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Valves - Types Explained

There are many types of valves on your plumbing, but no matter what they are made of or how they look they do the same job. And that is to allow, restrict or stop the flow of water. In this section we will cover only a few examples.

Spindle type valves all have a spindle as the name suggests that once turned clockwise screws down into the valve pushing down a plunger which restrict and even stop the flow of water, depending how much you turn it in. Having that much control over the flow is why this type if valve is used so widely. They also allow the best rate of flow due to little resistence once fully opened. Types of valve that work this way include taps, radiator valves, lockshield valves, pump valves and gate valves.

Ballofix valves again like the name suggests are controlled by the ball inside the valve. The ball inside the valve has a hole drilled through it, so that when the hole is aligned it will allow water to pass but if it is turned 90 degrees either way the water will stop. The way which the hole points is indicated on top of the valve by the slot or handle (depending which type) used to open or close the valve. The only downside is the fact that restrict the flow even whe fully open. They take up less space than spindle valves so are the choice if space is confined.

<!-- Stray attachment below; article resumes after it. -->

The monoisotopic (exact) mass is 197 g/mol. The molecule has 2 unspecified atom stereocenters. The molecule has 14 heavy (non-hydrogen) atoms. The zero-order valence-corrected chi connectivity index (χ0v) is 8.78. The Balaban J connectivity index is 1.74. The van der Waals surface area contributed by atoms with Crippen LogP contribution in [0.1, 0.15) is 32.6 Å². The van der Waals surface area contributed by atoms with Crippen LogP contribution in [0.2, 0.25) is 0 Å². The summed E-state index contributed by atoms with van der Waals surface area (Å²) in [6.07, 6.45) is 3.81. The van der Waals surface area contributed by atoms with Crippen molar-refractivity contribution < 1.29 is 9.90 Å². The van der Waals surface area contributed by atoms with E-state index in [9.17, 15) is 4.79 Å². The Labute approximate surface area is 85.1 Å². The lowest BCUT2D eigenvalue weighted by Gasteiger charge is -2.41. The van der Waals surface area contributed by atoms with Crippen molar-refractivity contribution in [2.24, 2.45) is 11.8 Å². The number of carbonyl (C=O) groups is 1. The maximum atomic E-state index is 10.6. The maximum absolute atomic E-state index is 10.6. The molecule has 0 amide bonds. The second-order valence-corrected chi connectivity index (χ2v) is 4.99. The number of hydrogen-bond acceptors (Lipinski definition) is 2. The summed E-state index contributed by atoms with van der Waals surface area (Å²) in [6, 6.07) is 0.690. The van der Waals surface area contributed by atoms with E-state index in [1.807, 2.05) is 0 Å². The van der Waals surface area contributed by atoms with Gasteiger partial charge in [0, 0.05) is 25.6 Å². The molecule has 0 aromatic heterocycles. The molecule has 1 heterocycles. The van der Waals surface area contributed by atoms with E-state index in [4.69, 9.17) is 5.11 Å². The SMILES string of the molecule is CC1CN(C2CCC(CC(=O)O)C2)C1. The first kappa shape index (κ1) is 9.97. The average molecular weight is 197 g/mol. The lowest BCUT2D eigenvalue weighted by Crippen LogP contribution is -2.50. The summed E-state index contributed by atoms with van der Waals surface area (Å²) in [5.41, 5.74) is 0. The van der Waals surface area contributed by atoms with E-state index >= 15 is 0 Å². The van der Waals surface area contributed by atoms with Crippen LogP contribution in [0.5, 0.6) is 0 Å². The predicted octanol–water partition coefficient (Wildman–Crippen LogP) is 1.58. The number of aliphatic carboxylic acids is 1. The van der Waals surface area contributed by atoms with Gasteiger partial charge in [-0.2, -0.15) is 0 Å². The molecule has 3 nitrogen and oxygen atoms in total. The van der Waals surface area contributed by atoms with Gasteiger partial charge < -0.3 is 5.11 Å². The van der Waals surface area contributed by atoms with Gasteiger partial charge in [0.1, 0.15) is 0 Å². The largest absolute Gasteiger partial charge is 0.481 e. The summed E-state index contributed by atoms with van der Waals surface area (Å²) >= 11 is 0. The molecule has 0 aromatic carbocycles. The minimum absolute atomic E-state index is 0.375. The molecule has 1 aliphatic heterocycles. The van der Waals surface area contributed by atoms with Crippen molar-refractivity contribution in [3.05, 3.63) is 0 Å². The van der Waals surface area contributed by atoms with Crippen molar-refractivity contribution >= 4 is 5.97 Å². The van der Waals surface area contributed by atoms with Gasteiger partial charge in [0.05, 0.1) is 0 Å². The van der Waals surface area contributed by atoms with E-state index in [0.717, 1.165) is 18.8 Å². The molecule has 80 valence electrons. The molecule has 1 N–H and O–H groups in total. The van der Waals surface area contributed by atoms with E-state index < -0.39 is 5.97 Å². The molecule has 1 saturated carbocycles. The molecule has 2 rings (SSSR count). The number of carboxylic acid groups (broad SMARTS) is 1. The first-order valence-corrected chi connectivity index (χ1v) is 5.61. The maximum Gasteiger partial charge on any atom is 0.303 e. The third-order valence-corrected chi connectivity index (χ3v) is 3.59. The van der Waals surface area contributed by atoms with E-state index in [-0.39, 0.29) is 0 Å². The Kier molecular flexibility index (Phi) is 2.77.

Spring loaded valves are closed by the spring inside pushing the seat down until a sufficient force pushes it open. This is how dumball valves/check valves work. In the case of a dumball valve on a gravity circulating system the spring has closed the heating circuit to the flow of the hot water from the boiler (stop circulation around the radiators that would occur naturally by convection). But when the pump is turned on the force of the pump pushes the spring up and opens the heating circuit up. However the spring holding the valve closed also stops back-flow as is the case of the check valve. An example of this is on a combi boiler with an external filling loop. It allows water from the cold mains into the central heating to fill it up but doesn't allow the heating to be pulled back through the valve to contaminate the cold water supply.